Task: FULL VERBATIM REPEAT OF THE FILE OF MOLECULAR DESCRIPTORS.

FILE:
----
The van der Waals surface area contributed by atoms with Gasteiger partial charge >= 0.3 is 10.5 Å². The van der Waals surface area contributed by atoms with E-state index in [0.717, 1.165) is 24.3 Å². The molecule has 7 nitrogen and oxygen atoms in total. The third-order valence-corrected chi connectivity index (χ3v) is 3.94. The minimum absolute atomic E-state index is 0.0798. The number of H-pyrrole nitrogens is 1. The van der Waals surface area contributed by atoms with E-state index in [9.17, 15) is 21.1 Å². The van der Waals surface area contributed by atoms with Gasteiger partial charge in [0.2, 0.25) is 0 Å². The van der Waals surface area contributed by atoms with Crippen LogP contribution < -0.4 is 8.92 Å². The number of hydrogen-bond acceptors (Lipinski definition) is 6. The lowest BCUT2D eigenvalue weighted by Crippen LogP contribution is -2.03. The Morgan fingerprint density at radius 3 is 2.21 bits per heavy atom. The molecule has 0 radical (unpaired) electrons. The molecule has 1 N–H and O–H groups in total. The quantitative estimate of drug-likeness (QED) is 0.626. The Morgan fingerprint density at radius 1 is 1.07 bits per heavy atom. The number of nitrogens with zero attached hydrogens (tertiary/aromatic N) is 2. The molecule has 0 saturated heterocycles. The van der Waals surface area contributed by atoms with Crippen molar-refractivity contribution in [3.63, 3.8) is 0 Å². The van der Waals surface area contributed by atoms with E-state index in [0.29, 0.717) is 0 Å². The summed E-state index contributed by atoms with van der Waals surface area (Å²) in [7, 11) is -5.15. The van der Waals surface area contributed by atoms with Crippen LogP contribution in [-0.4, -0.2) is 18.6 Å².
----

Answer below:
The van der Waals surface area contributed by atoms with Gasteiger partial charge >= 0.3 is 10.5 Å². The van der Waals surface area contributed by atoms with E-state index in [0.717, 1.165) is 24.3 Å². The molecule has 7 nitrogen and oxygen atoms in total. The third-order valence-corrected chi connectivity index (χ3v) is 3.94. The minimum absolute atomic E-state index is 0.0798. The number of H-pyrrole nitrogens is 1. The van der Waals surface area contributed by atoms with E-state index in [9.17, 15) is 21.1 Å². The van der Waals surface area contributed by atoms with Gasteiger partial charge in [0.2, 0.25) is 0 Å². The van der Waals surface area contributed by atoms with Crippen LogP contribution < -0.4 is 8.92 Å². The number of hydrogen-bond acceptors (Lipinski definition) is 6. The lowest BCUT2D eigenvalue weighted by Crippen LogP contribution is -2.03. The Morgan fingerprint density at radius 3 is 2.21 bits per heavy atom. The molecule has 0 radical (unpaired) electrons. The molecule has 1 N–H and O–H groups in total. The quantitative estimate of drug-likeness (QED) is 0.626. The Morgan fingerprint density at radius 1 is 1.07 bits per heavy atom. The number of nitrogens with zero attached hydrogens (tertiary/aromatic N) is 2. The molecule has 0 saturated heterocycles. The van der Waals surface area contributed by atoms with Crippen molar-refractivity contribution in [3.63, 3.8) is 0 Å². The van der Waals surface area contributed by atoms with E-state index in [0.29, 0.717) is 0 Å². The summed E-state index contributed by atoms with van der Waals surface area (Å²) in [7, 11) is -5.15. The van der Waals surface area contributed by atoms with Crippen LogP contribution in [-0.4, -0.2) is 18.6 Å².